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Task Force Committee Holds First Open Forum

By Cristin Gonzlez
Technology Director

Only a few students showed up yesterday to an open forum held by the student advisory committee entitled, "Bridges to the 21st Century: Students and the Task Force." The forum was designed to collect student input regarding the problems the student body perceives in the Institute.

The student advisory committee is then to report this information to the presidential task force onstudent life and learning, started by President Charles M.Vest last spring. The task force aims to evaluate and guide MIT's educational mission as the Institute approaches the next century.

The meeting started off with a presentation by task force co-chairs Professor of Aeronautics and Astronautics R. John Hansman Jr. PhD '82 and Professor of Chemistry Robert J. Silbey. In it, they emphasized the goals of the task force and the steps they will follow to get there.

As a starting point, the task force is actively looking for student input. However, as they explained, that goal is not always an easy one to achieve. "A lot of people feel there's something special about MIT. But when you ask them what it is, it gets hard," Hansman said.

An activity to gather opinion followed the presentation. Students were asked first to write the things they disliked most about MIT on Post-It notes, followed by the things they liked best. A wide variety of responses followed.

"The goal is to get as much information as possible, to generate as many ideas as possible for the task force," said Anthony J. Ives G, a member of the student advisory committee.

Concerns about rush discussed

There were two main topics that stood out from the students' lists of negative things about the Institute. The first was the hectic nature of Residence and Orientation Week, followed by curriculum issues, which brought forth some problems such as the Humanities, Arts, and Social Sciences requirement and the lack of variety in HASS-Distribution courses.

There were, however, many other positive points brought up, including resources such as the Office of Career Services, the Safe Ride program, and Athena.

"It seems like people are generally happy with what's offered to them," said Judy G. Su '98, one of the undergraduate students not on the committee attending the meeting.

The meeting ended with a short discussion on the two main topics. The students discussed rush at some length, debating whether it might be better to postpone rush for later in the term, housing all freshmen initially in dormitories. This idea, however, was partially dismissed when confronted with the reality that MIT depends on fraternities and independent living groups to house a sizable portion of its student body.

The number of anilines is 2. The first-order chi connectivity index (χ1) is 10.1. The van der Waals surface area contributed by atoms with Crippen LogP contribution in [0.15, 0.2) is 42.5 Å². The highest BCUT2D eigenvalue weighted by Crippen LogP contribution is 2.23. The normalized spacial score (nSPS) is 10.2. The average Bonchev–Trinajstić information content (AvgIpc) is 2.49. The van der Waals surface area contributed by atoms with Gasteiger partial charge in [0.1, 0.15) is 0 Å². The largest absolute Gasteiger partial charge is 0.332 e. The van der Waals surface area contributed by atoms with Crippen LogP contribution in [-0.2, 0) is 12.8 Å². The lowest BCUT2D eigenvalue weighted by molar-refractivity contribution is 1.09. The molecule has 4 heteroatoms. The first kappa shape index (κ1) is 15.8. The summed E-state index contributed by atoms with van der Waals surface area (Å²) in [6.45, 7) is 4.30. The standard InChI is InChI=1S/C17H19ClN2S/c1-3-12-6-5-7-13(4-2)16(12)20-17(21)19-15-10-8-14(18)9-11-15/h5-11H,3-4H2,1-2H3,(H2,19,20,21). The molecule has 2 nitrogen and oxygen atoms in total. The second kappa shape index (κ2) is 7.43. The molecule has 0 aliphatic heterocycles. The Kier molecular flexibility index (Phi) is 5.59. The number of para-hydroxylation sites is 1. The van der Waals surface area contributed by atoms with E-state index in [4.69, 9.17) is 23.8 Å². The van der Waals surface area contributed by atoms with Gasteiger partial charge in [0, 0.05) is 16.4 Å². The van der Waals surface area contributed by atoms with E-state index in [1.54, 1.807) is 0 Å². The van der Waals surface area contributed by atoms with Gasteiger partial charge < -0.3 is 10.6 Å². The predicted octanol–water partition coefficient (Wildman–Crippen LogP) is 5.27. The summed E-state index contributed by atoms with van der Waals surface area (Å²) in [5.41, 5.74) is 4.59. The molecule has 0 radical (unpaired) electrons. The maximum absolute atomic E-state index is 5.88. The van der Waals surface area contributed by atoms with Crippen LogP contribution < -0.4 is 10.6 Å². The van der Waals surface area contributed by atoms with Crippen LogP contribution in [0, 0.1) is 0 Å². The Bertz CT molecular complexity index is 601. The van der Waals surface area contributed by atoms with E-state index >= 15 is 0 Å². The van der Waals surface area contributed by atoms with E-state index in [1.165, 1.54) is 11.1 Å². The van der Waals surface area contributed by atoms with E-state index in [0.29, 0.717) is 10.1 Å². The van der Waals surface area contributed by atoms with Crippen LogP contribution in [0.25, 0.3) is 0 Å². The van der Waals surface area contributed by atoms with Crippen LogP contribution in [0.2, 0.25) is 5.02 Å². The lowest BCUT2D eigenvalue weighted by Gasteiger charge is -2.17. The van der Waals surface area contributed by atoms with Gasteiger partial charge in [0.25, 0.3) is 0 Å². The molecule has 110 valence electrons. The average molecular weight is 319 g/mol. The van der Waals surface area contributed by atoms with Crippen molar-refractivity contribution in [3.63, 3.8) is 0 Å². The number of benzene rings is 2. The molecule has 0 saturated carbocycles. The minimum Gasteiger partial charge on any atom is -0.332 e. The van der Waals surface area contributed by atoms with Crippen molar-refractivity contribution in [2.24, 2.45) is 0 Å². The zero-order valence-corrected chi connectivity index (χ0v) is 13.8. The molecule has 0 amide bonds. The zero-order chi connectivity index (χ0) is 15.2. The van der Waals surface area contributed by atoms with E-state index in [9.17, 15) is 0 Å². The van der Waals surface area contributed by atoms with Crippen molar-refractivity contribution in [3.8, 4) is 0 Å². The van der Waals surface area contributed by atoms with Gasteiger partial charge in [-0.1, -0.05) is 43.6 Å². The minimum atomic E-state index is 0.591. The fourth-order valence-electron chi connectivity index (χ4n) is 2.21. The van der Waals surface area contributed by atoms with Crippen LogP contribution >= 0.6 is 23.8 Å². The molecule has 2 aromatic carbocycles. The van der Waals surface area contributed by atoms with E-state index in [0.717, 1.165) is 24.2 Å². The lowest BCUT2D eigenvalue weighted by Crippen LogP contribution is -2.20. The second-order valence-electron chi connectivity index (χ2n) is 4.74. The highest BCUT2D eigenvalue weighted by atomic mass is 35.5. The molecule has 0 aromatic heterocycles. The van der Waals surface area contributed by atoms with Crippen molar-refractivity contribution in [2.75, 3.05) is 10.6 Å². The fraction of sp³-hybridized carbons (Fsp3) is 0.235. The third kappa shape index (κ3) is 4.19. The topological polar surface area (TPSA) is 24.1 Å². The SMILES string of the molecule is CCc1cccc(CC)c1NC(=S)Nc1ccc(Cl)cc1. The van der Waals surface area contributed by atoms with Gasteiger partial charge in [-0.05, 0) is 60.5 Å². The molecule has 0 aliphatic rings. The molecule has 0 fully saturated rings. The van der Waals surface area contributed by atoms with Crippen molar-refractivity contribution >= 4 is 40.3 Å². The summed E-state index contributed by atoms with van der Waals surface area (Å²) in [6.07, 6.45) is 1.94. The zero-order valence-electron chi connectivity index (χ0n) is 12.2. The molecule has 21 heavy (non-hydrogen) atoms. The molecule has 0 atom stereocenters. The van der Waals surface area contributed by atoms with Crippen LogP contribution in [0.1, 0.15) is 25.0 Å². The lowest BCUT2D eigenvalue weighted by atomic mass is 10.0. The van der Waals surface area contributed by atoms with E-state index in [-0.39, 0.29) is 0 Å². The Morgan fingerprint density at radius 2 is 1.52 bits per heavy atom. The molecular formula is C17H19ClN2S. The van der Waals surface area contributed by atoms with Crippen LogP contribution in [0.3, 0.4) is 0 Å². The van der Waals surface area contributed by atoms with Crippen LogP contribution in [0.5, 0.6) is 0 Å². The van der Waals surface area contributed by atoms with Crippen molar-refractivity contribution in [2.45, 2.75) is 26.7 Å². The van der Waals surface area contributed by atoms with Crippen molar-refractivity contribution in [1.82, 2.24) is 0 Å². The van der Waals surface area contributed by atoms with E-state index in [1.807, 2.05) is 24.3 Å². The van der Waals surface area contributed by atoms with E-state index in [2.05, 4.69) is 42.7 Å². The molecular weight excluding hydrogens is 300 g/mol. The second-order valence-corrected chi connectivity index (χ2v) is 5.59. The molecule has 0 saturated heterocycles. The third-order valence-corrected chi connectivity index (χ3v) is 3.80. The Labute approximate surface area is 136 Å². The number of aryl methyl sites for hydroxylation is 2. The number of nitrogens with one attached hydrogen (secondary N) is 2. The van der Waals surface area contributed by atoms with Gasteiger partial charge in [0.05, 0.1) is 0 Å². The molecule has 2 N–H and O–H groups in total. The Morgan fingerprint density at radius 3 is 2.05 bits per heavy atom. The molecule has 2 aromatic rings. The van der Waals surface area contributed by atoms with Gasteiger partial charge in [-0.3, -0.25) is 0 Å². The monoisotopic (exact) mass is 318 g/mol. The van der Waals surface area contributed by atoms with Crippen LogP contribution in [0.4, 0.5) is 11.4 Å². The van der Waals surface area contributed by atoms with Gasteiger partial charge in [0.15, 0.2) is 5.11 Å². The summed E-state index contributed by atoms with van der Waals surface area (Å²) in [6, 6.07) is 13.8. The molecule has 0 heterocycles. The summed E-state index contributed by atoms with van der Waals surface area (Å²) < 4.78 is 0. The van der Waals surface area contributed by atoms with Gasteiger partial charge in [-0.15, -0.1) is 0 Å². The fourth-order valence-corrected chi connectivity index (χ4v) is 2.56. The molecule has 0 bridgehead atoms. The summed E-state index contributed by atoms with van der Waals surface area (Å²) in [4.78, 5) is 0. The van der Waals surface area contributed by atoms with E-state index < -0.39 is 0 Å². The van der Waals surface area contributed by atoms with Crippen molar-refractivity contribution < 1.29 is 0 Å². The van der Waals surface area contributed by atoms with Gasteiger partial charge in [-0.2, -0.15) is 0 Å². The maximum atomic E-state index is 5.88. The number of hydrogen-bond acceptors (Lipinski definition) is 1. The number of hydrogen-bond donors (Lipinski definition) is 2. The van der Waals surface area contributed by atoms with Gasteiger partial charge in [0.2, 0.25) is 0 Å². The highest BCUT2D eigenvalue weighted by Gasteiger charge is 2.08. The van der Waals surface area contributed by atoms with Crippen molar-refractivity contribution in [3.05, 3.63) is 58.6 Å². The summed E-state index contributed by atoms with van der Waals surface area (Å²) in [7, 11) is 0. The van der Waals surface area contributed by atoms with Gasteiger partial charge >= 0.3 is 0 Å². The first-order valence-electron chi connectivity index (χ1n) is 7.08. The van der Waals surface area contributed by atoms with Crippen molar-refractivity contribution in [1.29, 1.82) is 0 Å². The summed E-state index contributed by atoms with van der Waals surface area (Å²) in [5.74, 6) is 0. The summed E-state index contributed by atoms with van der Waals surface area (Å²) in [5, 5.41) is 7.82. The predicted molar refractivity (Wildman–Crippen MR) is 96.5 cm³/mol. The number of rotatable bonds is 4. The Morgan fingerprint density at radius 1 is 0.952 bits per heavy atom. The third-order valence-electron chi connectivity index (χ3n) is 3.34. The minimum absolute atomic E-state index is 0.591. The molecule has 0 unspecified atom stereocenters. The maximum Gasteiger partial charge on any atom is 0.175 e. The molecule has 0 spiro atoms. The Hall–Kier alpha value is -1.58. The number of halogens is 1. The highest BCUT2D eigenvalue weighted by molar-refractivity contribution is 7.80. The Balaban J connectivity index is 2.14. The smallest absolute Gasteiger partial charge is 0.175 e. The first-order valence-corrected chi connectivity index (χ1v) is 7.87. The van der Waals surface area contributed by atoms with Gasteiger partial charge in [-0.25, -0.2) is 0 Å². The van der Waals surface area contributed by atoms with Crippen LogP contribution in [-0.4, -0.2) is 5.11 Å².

In terms of curriculum issues, students discussed the importance, or lack thereof, of the different Institute requirements. The final consensus seemed to be that, although the general idea behind them was good, many of them could be greatly improved upon, particularly the HASSand HASS-D requirements.

Students felt that HASS-D courses were often boring. The idea of a possible foreign language requirement was discussed but not with much positive input. Rather, students seemed to agree that courses that would improve their personal skills, like a possible oral communication class, might prove more useful than most of the HASS-D courses offered.

Forum turnout disappointing

Overall, the forum "was successful in gathering information, but it wasn't all that successful in gathering input since there weren't that many people that weren't on the committee. The intention was good, but it could've been better had more people come," Su said.

"Iwas somewhat disappointed by the turnout," said Ernest A. Cuni '98, the only undergraduate representative on the task force itself and a member of the student advisory committee. Cuni attributed the low turnout to student apathy.

"Ithink the main point of this was to get the issues out there. We got a breadth of issues. In the future, our events will center on discussing, building consensus," Cuni said.

Both the task force and the student advisory committee will be putting out preliminary reports at the end of this year with their findings. The final reports should follow by the end of the 1997-98 academic year.

After today's forum, the committee "intends to be be much more proactive," making the soliciting of student opinions easier, Cuni said. Future activities may include holding forums in dormitories.